The prayer of an atheist

I must have been seven years old when I received from my beloved father the first memory of the idea of God. It was my first religious teaching. Who knows from what recess of the soul came out this disquieting hunger to know about God, to find out if he was real and if I could talk with him?

My father did not respond with conclusions or definitions. He had been a born again Christian before I was born, on his way to be a preacher. Something must have happened to him, because by the time I was born, he didn’t let me be baptized. He didn’t baptize me Catholic, as the rest of my family would have done by default, nor raised me evangelical as the chosen religion of his early adulthood would have dictated. He decided that it had to be up to me to decide, whether or not to be baptized, whether or not I followed any kind of religious or spiritual path. Giving the soul true freedom, he never influenced me at all regarding any path or religion. But at this point in my life, when I had heard of God somewhere lost in the shadows of memory, I came to him to ask him if he knew about God; if He was real; and if it was possible to see him and talk to him.

I don’t think I ever met my father the Christian. I met the agnostic. I met the seeker. I met the communist. I met the drunk. I met the sweet story teller. In his later years, I also met the atheist.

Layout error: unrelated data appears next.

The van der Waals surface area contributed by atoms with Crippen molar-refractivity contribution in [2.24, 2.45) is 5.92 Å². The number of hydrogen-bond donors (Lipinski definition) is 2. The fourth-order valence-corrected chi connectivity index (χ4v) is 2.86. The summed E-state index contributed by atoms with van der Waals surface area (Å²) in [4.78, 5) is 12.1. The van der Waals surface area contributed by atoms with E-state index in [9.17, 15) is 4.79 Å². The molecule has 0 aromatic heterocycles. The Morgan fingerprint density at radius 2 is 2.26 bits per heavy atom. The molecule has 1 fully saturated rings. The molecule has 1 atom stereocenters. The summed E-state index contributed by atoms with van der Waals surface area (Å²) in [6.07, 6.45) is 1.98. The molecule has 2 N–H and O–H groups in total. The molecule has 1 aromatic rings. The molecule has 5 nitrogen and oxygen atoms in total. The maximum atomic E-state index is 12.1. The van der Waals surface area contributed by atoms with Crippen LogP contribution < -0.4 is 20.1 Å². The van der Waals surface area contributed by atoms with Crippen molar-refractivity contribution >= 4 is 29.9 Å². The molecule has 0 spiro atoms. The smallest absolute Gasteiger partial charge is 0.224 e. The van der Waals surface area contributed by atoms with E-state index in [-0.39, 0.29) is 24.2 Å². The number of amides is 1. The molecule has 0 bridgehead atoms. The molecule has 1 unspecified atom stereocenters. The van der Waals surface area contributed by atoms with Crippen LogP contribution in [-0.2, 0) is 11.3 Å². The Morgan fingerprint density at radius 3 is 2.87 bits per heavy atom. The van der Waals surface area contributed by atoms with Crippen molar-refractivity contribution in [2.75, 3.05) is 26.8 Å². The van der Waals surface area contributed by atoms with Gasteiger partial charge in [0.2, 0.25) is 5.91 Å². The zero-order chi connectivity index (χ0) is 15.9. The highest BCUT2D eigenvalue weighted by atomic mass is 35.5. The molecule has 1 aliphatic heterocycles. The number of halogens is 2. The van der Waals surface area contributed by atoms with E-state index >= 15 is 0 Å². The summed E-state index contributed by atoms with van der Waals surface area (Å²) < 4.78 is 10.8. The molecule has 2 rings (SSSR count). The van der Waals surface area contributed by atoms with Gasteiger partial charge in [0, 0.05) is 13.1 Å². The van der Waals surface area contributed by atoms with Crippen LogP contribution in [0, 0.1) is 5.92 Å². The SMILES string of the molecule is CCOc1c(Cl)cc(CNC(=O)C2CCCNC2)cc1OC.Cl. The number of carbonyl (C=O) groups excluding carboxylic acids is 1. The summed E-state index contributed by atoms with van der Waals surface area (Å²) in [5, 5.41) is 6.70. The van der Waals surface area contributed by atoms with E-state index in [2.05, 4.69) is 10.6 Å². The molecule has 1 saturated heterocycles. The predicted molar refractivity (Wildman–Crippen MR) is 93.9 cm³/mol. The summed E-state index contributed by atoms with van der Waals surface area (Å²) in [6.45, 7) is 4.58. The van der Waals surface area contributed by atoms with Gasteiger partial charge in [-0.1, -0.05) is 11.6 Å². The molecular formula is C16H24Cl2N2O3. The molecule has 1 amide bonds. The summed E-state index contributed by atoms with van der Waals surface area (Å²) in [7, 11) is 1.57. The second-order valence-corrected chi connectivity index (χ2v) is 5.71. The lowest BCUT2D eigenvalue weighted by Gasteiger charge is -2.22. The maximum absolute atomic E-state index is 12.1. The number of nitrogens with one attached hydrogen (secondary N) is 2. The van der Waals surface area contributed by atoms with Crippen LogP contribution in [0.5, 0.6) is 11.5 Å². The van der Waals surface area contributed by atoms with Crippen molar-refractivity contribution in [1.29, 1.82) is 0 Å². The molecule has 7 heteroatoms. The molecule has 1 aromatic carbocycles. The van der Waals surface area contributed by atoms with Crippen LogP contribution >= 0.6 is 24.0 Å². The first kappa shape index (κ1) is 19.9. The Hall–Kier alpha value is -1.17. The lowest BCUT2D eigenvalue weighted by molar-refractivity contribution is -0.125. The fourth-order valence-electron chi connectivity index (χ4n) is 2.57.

When I came to him with that question, however, he didn’t respond as any of those things. Instead of a definitive answer, he proposed to me to teach me to pray. He taught me the Our Father. He had me sit up in bed, after I brushed my teeth and put on my pajamas. He clasped his hands, and I imitated. I lowered my head with my eyes closed, listening to something silent inside.

Padre nuestro, que estás en los cielos–Our Father, who art in Heaven.” 

That was enough for the night. That was the first teaching, and then time to sleep. I asked for the rest, but he refused to give it to me. He smiled, and tucking me in, said, “Tomorrow, I will give you the second line.” I drifted to sleep with that sensation of having initiated a dialogue with God, and that he was in the heavens. The following night would bring the second phrase, and the declaration of my desire to sanctify His name. The third night, I asked for His kingdom to come to us, and the next night for his Will to be done here, where I prayed from, as it is already done in the higher planes.